Berlin - When I think about what comes close to life in the pandemic, paradoxically it is the experience of pregnancy, birth and the initial post-partum days. I am reminded of the proximity of birth to death, the isolation and loneliness afterwards and the general loss of control. I learned then how much I had taken my freedom for granted and realised how difficult it was for me to put my own whims, plans, interests behind the round-the-clock needs of a baby. The responsibility seemed overwhelming.
Even my pregnancy with a bulging belly and the cascade of hormones felt like something old-fashioned, archaic and impractical that urgently required a technical solution. I remember a pregnant woman in a birth preparation class getting upset about the fact that you couldn't predict when labour would start. It was so impractical. She wanted to do this and that but how was she supposed to plan for it? Why wasn't there an app that predicted the beginning of labour? she asked.
And now they say the worst is yet to come, that the lockdown may last until spring. What an imposition! What a humiliation!
I have often thought back to this in recent months. Aren't we constantly looking for technical solutions in the pandemic, for the perfect app, the ideal strategy? This is especially tempting for Germans, who advertise their most important products - cars - with the words Vorsprung durch Technik - even abroad. We developed a non-functioning corona app. There were lockdowns, hard and light. There was the idea of being able to control the pandemic with "hammer and dance", or alternating lockdowns and openings.
Poor crisis communication
Accepting the power of the pandemic over society is all the more difficult because it affects health, for which every individual seems to be responsible. Since Susan Sontag's famous essay on "Illness as Metaphor" at the very latest, illnesses have been perceived as disorders, as misfortunes that can be overcome or avoided altogether with the right lifestyle and attitude. In the past, we had God, today we have self-optimisation. But all of a sudden good posture, yoga and mindfulness are no longer enough - and this scratches at our self-image. The gods have fallen.
The pandemic shows us our helplessness and our limits, despite all the technical progress. Everyone is exhausted. Everyone is tired. And now they say the worst is yet to come, that the lockdown may last until spring. What an imposition! What a humiliation!
Fatigue, exhaustion and weakness, however, are states that were no longer foreseen. "That a virus could slow down, even override, the dynamics of a technologically advanced society was beyond our imagination," writes philosophy professor Konrad Paul Liessmann in the Neue Zürcher Zeitung. His diagnosis of the "offended society" is accurate, especially when he describes the inability to talk about the social responsibility that makes individual freedom possible in the first place.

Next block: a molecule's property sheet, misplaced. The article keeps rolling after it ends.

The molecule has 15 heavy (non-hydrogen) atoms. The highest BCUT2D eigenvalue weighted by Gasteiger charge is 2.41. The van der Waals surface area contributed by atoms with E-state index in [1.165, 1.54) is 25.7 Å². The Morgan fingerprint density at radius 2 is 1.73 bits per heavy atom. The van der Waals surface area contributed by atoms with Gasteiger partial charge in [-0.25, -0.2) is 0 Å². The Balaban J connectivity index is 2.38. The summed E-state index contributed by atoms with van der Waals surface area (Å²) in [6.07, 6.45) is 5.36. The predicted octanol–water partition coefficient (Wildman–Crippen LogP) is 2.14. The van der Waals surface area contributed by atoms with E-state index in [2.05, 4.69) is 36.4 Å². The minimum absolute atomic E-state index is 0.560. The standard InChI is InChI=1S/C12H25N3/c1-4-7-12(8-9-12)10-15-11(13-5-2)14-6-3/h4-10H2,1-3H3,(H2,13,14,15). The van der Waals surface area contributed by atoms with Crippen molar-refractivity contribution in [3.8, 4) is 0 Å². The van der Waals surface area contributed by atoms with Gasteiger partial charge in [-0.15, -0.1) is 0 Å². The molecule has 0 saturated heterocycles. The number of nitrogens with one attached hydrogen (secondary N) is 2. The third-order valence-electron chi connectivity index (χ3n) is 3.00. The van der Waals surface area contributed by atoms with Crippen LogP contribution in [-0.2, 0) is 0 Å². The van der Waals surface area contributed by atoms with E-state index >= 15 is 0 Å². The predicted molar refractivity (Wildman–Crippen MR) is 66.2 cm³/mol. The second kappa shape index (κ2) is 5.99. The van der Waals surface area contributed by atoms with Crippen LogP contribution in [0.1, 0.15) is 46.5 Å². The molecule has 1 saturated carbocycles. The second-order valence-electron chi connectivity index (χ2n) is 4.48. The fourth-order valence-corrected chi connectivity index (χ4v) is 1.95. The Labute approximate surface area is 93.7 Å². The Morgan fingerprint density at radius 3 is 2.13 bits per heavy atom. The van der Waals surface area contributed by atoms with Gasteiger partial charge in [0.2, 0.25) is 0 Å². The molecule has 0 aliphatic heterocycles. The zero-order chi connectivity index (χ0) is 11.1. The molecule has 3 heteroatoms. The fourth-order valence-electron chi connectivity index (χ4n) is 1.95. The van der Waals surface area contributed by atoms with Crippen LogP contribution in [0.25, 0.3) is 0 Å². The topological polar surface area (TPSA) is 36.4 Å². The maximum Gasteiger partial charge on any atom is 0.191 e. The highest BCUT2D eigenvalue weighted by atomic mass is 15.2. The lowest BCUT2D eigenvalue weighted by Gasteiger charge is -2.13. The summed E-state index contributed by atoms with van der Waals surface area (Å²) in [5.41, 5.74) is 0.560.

He is irritated by how sometimes the life expectancy of older people is weighed against the right to go on holiday or travel abroad. This is not a sign of a generation gap, he says, but rather a dispute over the question: "How much is human life worth?" Not much, it would appear, if one thinks of the cold-hearted words uttered by the President of the Bundestag, Wolfgang Schäuble, who said that one cannot ban every corona death by law.
I have learned not to plan anything, not to expect anything, to live from day to day.
The overload and fear affects everyone. Some react with panic and pain, others with defensiveness and aggression. It is tragic that the German government has outsourced its crisis communication almost exclusively to a few individual politicians. No other SPD politician is as visible as Karl Lauterbach. Where is the SPD candidate for chancellor, Olaf Scholz? Why is he so silent?
Wouldn't it have been the job of a chancellor to explain in her New Year's speech to the Germans that there are still difficult months ahead, that normality is a long way off even if more of the vaccine is delivered - and that they need to show courage, perseverance and solidarity?
If I transfer my insights from pregnancy, birth and the post-partum period to the pandemic, then above all I have learned not to plan anything, not to expect anything, to live from day to day. Back then I was alone. This time I see the majority of people struggling along, sticking to the rules and trying to keep it together.
Everything passes. Someday, this pandemic will, too.